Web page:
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Wallis and Futuna

The four missionaries on the islands of Wallis and Futuna, had, all things considered, not fared too badly. The “kings” with whom Pompallier had negotiated, Lavelua on Wallis and Niuliki on Futuna, protected them and they were reasonably well looked after. Naturally they shared the vicissitudes of island life.

On Wallis the two missionaries had to flee with Lavelua when a powerful islander went berserk and terrorized the whole island for a few weeks. After six months the two missionaries had a good house at their disposal where Bataillon could say Mass. All the time, Bataillon refrained from openly evangelizing. In view of the Wallisians’ distaste for the Christian religion, that they identified with the Tongan Methodists, he did not show the real purpose of his presence.[1]

Futuna suffered a devastating cyclone in February whereby the missionaries lost their house and lived in a corner of Niuliki’s house for some time. Because of the cyclone food was scarce, but the fertile soils of Futuna quickly recovered. By May Niuliki had another house built for them.

In March war broke out between the “kingdoms” of Alo and Sigave, which unsettled life for the islanders and the two missionaries. After a number of casualties on both sides, peace was restored. Chanel tried hard to raise goats, but the local dogs ate the little ones and the islanders neglected them, or sold them to passing ships.[2]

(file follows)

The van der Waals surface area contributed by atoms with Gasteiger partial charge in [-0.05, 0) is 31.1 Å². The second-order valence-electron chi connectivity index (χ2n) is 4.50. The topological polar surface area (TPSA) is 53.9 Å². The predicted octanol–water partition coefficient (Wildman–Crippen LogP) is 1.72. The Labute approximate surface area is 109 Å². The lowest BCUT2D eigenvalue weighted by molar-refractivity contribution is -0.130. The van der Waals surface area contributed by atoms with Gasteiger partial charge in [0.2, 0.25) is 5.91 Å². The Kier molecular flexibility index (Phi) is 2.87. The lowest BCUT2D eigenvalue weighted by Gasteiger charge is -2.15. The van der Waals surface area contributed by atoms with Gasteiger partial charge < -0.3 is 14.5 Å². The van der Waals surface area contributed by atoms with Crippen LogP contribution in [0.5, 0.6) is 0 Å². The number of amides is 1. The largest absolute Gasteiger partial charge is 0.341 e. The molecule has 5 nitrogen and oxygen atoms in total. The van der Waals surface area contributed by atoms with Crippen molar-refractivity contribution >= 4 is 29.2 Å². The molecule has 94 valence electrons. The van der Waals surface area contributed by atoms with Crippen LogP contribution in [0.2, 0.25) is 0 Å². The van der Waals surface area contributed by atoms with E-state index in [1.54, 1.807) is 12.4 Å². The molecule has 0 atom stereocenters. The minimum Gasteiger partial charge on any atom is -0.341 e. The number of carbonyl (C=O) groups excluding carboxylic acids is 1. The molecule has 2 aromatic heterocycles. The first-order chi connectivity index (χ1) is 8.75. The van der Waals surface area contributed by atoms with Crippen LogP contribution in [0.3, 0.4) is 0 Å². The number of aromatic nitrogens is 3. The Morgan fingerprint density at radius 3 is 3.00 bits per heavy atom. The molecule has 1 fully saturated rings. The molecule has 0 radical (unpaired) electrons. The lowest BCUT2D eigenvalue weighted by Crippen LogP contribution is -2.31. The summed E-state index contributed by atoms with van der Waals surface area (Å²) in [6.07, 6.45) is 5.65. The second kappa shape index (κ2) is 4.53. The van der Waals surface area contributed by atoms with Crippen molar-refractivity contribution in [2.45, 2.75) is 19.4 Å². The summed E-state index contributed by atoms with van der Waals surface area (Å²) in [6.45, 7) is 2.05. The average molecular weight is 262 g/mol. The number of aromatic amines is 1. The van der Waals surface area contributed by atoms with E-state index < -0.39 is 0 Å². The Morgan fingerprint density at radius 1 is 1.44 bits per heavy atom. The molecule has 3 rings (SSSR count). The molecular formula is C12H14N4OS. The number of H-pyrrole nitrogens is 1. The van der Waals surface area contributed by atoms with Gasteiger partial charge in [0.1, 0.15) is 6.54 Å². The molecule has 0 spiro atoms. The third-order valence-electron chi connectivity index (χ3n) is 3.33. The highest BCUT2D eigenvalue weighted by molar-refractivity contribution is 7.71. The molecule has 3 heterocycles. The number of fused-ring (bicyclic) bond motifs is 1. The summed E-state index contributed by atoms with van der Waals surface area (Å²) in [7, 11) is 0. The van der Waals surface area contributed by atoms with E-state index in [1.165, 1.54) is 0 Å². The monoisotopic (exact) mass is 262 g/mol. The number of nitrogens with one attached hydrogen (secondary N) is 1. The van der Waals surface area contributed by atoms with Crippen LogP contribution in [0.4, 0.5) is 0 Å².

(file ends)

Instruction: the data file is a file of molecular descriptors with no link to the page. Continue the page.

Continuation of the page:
On Futuna lived an Englishman, named John Jones, who ran a little schooner and on 23 March 1838, shortly after the outbreak of war, Chanel was able to visit Bataillon for the first time. Until then he did not even know if his confrere was alive, and, quite possibly, Bataillon did not know that Chanel and Marie-Nizier were on Futuna! After entering the lagoon, Jones, who spoke the language, made enquiries from the Wallisians in the approaching canoes. Once they were reassured, they went ashore. Bataillon heard about it and was soon there to meet them.[3]

I was clear that Bataillon was better at learning the language than Chanel. He had already succeeded in composing the beginnings of a grammar and a lengthy list of words that Chanel was happy to copy and that helped him with Futunan.[4]

The missionaries could not be sure whether Pompallier ever got to Australia and New Zealand until June 1838, when Br. Marie-Nizier heard from a sailor on a French whaler that there were stories in New Zealand about a French bishop.[5]

Not infrequently ships, especially whalers, mostly American or English, but also a few French, called at both islands. Some were on the way to New Zealand, others came from there. A few even came straight from the Bay of Islands, but the missionaries on the shallow Hokianga river would not have had contact with them. In any case, the movements of the whalers were unpredictable, and often they left again before one could get a letter on board.[6]

The Society of Mary